Tuesday, March 15, 2011

Clip, dip, strip

Clip, Dip, Strip is a mnemonic that we use in the barn to make sure we remember to clip every lamb’s umbilical cord, to dip the stub of the cord into iodine and to strip the first milk from the ewe’s teats. I think most shepherds use something similar. Those first actions go a long way toward ensuring a new lamb’s survival.

We clip the umbilical cord to shorten it so it’s less apt to trail in the manure of the barn floor and pick up bacteria. We dip the stump to help it dry up faster and further protect the lamb from nasty bacteria. Lamb’s don’t start making their own antibodies for several weeks; they depend on the antibodies they receive through their mom’s milk. If they don’t have enough antibodies, or if the number of bacteria to which they are exposed are high enough, young lambs can develop fatal cases of diarrhea. And finally, we strip the ewe’s teats to make sure she has milk and to expel a plug of dried milk that might make nursing harder for the lamb.

All three of those actions help ensure a new lamb’s survival. With the mnemonic, they all get done even if the shepherd isn’t thinking in top form at all hours of the day and night. And we don’t, think in top form that is.

One night, before his 3 a.m. barn check, Dave sat on the edge of the bed for an embarrassing length of time, trying to figure out which opening of his sweatshirt he should put his right leg through. Sunday morning, I lay in bed telling myself that because it was daylight savings time, I could wait until 8 a.m. to do my 7 a.m. barn check. My reasoning made perfect sense. We were supposed to move our clocks one hour forward, so from seven to eight, and I hadn’t changed mine yet. The fact that I had been out in the barn until 2 a.m. with an old ewe and two new babies might explain why my brain wasn’t working quite right.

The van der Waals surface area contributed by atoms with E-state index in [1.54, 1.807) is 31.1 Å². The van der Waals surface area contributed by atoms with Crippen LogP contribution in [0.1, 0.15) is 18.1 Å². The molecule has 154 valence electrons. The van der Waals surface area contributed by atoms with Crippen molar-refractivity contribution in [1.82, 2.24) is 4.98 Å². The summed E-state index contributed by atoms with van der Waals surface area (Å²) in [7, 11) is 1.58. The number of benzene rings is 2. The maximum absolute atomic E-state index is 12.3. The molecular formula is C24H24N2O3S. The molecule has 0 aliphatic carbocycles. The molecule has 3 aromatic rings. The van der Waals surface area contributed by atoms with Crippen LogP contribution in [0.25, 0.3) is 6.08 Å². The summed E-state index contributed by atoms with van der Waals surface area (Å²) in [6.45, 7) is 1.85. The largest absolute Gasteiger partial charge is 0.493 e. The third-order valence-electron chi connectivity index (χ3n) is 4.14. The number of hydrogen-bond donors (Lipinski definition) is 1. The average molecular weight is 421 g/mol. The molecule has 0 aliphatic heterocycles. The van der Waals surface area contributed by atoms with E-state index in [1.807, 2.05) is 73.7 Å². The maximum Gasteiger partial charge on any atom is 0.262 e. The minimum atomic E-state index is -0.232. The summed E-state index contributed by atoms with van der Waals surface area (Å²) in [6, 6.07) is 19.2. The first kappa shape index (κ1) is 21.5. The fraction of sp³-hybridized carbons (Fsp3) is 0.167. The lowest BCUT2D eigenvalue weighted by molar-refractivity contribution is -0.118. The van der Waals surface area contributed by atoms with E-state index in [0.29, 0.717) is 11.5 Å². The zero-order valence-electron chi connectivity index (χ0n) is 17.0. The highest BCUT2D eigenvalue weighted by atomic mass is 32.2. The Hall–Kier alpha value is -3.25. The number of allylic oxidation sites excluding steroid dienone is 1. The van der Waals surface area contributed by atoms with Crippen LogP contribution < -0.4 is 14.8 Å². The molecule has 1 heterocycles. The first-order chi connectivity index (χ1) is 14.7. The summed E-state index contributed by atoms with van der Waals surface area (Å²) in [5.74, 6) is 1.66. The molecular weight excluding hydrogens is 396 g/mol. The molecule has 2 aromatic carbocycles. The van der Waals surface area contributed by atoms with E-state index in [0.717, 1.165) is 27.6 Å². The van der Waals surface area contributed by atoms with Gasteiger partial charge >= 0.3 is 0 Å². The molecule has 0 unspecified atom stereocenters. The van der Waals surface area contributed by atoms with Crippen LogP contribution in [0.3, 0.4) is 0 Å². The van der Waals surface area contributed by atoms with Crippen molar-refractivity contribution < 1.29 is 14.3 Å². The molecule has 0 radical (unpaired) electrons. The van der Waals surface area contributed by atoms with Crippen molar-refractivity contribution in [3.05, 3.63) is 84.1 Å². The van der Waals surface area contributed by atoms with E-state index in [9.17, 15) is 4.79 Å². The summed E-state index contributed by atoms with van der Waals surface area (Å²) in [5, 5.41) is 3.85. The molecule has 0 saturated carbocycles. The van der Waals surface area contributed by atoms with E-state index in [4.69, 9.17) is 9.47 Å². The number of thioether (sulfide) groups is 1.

Last night, I was disappointed to find several sheep and a lamb outside at the feeders because I had hoped to lock them into the barn again. But it was really quite a mild night so I set aside the idea of herding them into the barn in the dark. As I headed back down the hill, the lamb followed me, crying. I picked it up and checked its number. 61. Hmm, that lamb should be still in a pen. But a ewe at the feeder called and the lamb responded. Then another ewe called and the lamb responded. Okay, I reconsidered, that was a 16 not a 61. I set the lamb down and he ran off towards the calling ewes.

I went to bed. This morning, I noticed that the lamb sleeping curled in the corner next to the waterer (a favorite place because the water heater warms that corner), was white instead of black number 45, the usual inhabitant. I checked to make sure it wasn’t 29, our sometimes bottle lamb, but the number showing on the tag was a one. So I went on with my barn chores, giving the penned moms fresh water and hay. I also checked to make sure that every baby in every pen stretched. When I got to 24 red’s pen, I paused, there was only one lamb where I expected to see two and the one lamb was tagged with the number 60.

My heart sank; I ran for the barn records. Yes, 24 red should have had two lambs, number 60 and number 61. I picked up number 61 from his spot next to the heater and put him in his mother’s pen. She sniffed him; he headed for breakfast. When I checked his belly a few minutes later, it was round and full.

If we can just think of mnemonics for the all the rest of our lambing actions – like “can” means “check all numbers”, or “slot” means “short leg openings = tshirt” we would have perfect lambings.

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